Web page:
We should study the Bible comprehensively—the whole Bible. Many Bible readers make the mistake of confining all their reading to certain portions of the Bible that they enjoy. This way they get no knowledge of the Bible as a whole. They miss altogether many of the most important phases of Bible truth. Go through the Bible again and again–a certain portion each day from the Old Testament and a portion from the New Testament.

It is also beneficial to read a whole book of the Bible through at a single sitting. This lets you see the whole picture. Of course, a few books of the Bible would take one or two hours. But most books can be read in a few minutes. The shorter books of the Bible should be read through again and again at a single sitting.

Study the Bible attentively. Do not hurry. One of the worst faults in Bible study is haste. We only benefit from Bible study by learning its truth. It has no magic power. It is better to read one verse attentively than to read a dozen chapters thoughtlessly. Sometimes you will read a verse that grabs you. Don’t hurry on. Stop and think about that verse.

As you read, mark in your Bible what impresses you most. One does not need an elaborate marking system, simply highlight what impresses you. Think about what you mark. God affirms that the man who meditates on God’s law day and night is blessed (Psalm 1).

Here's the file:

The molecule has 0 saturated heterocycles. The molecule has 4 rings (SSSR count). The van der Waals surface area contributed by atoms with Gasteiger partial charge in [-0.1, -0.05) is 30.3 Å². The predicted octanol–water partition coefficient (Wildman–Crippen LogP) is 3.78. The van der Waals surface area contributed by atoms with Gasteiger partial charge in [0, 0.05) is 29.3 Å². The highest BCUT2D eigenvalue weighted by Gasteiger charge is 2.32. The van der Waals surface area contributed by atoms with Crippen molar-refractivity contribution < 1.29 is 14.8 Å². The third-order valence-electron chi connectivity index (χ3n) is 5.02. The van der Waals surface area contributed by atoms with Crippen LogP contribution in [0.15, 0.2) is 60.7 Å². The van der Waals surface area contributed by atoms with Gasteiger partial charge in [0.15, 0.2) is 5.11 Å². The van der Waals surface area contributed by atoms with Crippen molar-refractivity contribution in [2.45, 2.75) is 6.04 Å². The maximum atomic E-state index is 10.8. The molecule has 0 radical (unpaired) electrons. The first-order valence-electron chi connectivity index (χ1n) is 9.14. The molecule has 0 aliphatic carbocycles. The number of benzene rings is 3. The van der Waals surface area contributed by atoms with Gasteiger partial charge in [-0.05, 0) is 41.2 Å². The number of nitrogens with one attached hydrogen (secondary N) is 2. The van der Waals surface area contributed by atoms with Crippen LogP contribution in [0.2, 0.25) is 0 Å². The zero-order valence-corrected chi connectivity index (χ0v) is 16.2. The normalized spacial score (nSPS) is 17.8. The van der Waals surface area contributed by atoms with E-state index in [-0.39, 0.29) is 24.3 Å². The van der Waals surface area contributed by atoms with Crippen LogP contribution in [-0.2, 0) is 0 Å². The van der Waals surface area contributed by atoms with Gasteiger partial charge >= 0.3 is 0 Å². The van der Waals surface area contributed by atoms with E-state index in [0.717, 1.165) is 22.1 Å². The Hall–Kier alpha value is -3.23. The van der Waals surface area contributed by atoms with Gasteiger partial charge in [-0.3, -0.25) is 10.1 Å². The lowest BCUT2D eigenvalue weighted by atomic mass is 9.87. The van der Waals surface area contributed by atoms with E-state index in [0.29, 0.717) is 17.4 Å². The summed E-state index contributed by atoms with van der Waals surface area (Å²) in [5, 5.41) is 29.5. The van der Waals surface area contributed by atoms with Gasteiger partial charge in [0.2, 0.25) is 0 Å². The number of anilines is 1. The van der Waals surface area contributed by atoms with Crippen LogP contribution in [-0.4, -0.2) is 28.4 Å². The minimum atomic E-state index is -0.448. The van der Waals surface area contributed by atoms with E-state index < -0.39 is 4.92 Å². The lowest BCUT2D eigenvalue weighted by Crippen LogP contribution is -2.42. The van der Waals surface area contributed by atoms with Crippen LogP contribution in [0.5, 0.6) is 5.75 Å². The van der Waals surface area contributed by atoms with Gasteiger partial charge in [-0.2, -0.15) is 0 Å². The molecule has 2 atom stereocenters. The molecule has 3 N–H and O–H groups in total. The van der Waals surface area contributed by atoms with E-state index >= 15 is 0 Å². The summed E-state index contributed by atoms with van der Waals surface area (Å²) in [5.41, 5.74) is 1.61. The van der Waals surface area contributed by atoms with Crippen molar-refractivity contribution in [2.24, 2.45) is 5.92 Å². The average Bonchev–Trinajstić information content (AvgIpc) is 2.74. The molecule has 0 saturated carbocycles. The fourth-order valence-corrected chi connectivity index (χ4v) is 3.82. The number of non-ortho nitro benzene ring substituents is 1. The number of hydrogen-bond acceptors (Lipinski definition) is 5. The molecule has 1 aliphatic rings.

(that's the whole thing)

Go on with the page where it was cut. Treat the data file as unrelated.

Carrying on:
Memorize the passages that impress you most. “Thy word have I hid in mine heart, that I might not sin against thee” (Ps. 119:11). When you memorize a passage of Scripture, memorize its location as well as the words. Study your Bible comparatively. In other words, compare Scripture with Scripture. The best commentary on the Bible is the Bible itself. Wherever you find a difficult passage in the Bible, there is always another passage that explains its meaning. The best book to use in this comparison is The Treasury of Scripture Knowledge. This book gives a large number of references on every verse in the Bible. You may want to take a particular book of the Bible and go through that book verse by verse. Look up and study every reference given in The Treasury of Scripture Knowledge dealing with that book. This is a very fruitful method of Bible study.